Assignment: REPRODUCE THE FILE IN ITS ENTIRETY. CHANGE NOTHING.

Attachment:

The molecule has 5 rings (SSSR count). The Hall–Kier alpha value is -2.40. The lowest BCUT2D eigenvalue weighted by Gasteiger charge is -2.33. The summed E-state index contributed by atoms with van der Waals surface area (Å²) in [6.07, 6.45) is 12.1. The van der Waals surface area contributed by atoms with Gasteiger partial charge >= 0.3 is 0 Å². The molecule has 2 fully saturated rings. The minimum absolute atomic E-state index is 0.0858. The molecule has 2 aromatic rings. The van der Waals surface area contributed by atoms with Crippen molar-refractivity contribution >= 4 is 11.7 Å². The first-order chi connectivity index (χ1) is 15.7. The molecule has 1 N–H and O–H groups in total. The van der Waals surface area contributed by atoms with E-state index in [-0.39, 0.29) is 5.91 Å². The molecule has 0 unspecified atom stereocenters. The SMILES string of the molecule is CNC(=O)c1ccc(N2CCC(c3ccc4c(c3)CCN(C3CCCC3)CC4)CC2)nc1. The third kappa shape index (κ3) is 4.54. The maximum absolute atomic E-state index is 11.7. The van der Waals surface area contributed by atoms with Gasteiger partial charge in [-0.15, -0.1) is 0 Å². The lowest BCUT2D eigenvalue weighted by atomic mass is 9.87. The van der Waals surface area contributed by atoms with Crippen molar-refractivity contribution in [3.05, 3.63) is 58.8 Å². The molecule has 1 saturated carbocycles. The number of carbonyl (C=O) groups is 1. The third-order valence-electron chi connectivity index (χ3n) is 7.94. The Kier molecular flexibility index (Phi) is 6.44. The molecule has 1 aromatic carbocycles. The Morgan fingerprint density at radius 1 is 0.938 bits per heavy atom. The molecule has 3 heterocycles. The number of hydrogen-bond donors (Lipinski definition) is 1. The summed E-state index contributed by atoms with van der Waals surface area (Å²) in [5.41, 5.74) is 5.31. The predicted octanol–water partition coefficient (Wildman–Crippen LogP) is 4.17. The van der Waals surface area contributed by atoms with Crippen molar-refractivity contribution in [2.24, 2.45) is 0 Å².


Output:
The molecule has 5 rings (SSSR count). The Hall–Kier alpha value is -2.40. The lowest BCUT2D eigenvalue weighted by Gasteiger charge is -2.33. The summed E-state index contributed by atoms with van der Waals surface area (Å²) in [6.07, 6.45) is 12.1. The van der Waals surface area contributed by atoms with Gasteiger partial charge >= 0.3 is 0 Å². The molecule has 2 fully saturated rings. The minimum absolute atomic E-state index is 0.0858. The molecule has 2 aromatic rings. The van der Waals surface area contributed by atoms with Crippen molar-refractivity contribution >= 4 is 11.7 Å². The first-order chi connectivity index (χ1) is 15.7. The molecule has 1 N–H and O–H groups in total. The van der Waals surface area contributed by atoms with E-state index in [-0.39, 0.29) is 5.91 Å². The molecule has 0 unspecified atom stereocenters. The SMILES string of the molecule is CNC(=O)c1ccc(N2CCC(c3ccc4c(c3)CCN(C3CCCC3)CC4)CC2)nc1. The third kappa shape index (κ3) is 4.54. The maximum absolute atomic E-state index is 11.7. The van der Waals surface area contributed by atoms with Gasteiger partial charge in [-0.15, -0.1) is 0 Å². The lowest BCUT2D eigenvalue weighted by atomic mass is 9.87. The van der Waals surface area contributed by atoms with Crippen molar-refractivity contribution in [3.05, 3.63) is 58.8 Å². The molecule has 1 saturated carbocycles. The number of carbonyl (C=O) groups is 1. The third-order valence-electron chi connectivity index (χ3n) is 7.94. The Kier molecular flexibility index (Phi) is 6.44. The molecule has 1 aromatic carbocycles. The Morgan fingerprint density at radius 1 is 0.938 bits per heavy atom. The molecule has 3 heterocycles. The number of hydrogen-bond donors (Lipinski definition) is 1. The summed E-state index contributed by atoms with van der Waals surface area (Å²) in [5.41, 5.74) is 5.31. The predicted octanol–water partition coefficient (Wildman–Crippen LogP) is 4.17. The van der Waals surface area contributed by atoms with Crippen molar-refractivity contribution in [2.24, 2.45) is 0 Å².